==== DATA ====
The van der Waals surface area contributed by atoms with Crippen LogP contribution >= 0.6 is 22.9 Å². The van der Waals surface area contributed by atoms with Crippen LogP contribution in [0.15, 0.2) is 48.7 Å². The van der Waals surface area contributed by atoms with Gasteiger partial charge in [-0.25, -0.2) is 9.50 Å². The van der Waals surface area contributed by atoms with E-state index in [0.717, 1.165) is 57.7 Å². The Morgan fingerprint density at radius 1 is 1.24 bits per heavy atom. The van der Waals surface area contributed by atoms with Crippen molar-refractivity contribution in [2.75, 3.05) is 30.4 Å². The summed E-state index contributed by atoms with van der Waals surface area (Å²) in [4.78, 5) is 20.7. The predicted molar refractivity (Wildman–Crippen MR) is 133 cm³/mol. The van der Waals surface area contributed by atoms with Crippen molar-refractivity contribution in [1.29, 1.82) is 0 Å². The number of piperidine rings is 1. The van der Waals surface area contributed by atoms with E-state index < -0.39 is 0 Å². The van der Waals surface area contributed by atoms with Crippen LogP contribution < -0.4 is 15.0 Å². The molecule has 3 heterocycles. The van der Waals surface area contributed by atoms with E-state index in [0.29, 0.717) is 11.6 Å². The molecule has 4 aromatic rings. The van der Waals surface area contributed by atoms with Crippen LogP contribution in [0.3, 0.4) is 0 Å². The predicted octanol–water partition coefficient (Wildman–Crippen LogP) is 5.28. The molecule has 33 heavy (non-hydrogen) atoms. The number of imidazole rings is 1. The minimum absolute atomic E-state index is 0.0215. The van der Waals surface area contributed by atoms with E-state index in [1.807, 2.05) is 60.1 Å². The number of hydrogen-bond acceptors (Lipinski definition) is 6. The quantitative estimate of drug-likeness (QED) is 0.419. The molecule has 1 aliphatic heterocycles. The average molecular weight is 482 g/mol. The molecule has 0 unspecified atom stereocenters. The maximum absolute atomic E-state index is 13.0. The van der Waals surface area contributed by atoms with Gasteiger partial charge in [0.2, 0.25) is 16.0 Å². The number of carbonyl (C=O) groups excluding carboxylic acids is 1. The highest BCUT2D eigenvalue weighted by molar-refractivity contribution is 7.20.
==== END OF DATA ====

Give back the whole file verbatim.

The van der Waals surface area contributed by atoms with Crippen LogP contribution >= 0.6 is 22.9 Å². The van der Waals surface area contributed by atoms with Crippen LogP contribution in [0.15, 0.2) is 48.7 Å². The van der Waals surface area contributed by atoms with Gasteiger partial charge in [-0.25, -0.2) is 9.50 Å². The van der Waals surface area contributed by atoms with E-state index in [0.717, 1.165) is 57.7 Å². The Morgan fingerprint density at radius 1 is 1.24 bits per heavy atom. The van der Waals surface area contributed by atoms with Crippen molar-refractivity contribution in [2.75, 3.05) is 30.4 Å². The summed E-state index contributed by atoms with van der Waals surface area (Å²) in [4.78, 5) is 20.7. The predicted molar refractivity (Wildman–Crippen MR) is 133 cm³/mol. The van der Waals surface area contributed by atoms with Crippen molar-refractivity contribution in [1.29, 1.82) is 0 Å². The number of piperidine rings is 1. The van der Waals surface area contributed by atoms with E-state index < -0.39 is 0 Å². The van der Waals surface area contributed by atoms with Crippen LogP contribution < -0.4 is 15.0 Å². The molecule has 3 heterocycles. The van der Waals surface area contributed by atoms with E-state index in [0.29, 0.717) is 11.6 Å². The molecule has 4 aromatic rings. The van der Waals surface area contributed by atoms with Crippen LogP contribution in [0.3, 0.4) is 0 Å². The predicted octanol–water partition coefficient (Wildman–Crippen LogP) is 5.28. The molecule has 33 heavy (non-hydrogen) atoms. The number of imidazole rings is 1. The minimum absolute atomic E-state index is 0.0215. The van der Waals surface area contributed by atoms with E-state index in [1.807, 2.05) is 60.1 Å². The number of hydrogen-bond acceptors (Lipinski definition) is 6. The quantitative estimate of drug-likeness (QED) is 0.419. The molecule has 1 aliphatic heterocycles. The average molecular weight is 482 g/mol. The molecule has 0 unspecified atom stereocenters. The maximum absolute atomic E-state index is 13.0. The van der Waals surface area contributed by atoms with Gasteiger partial charge in [0.2, 0.25) is 16.0 Å². The number of carbonyl (C=O) groups excluding carboxylic acids is 1. The highest BCUT2D eigenvalue weighted by molar-refractivity contribution is 7.20.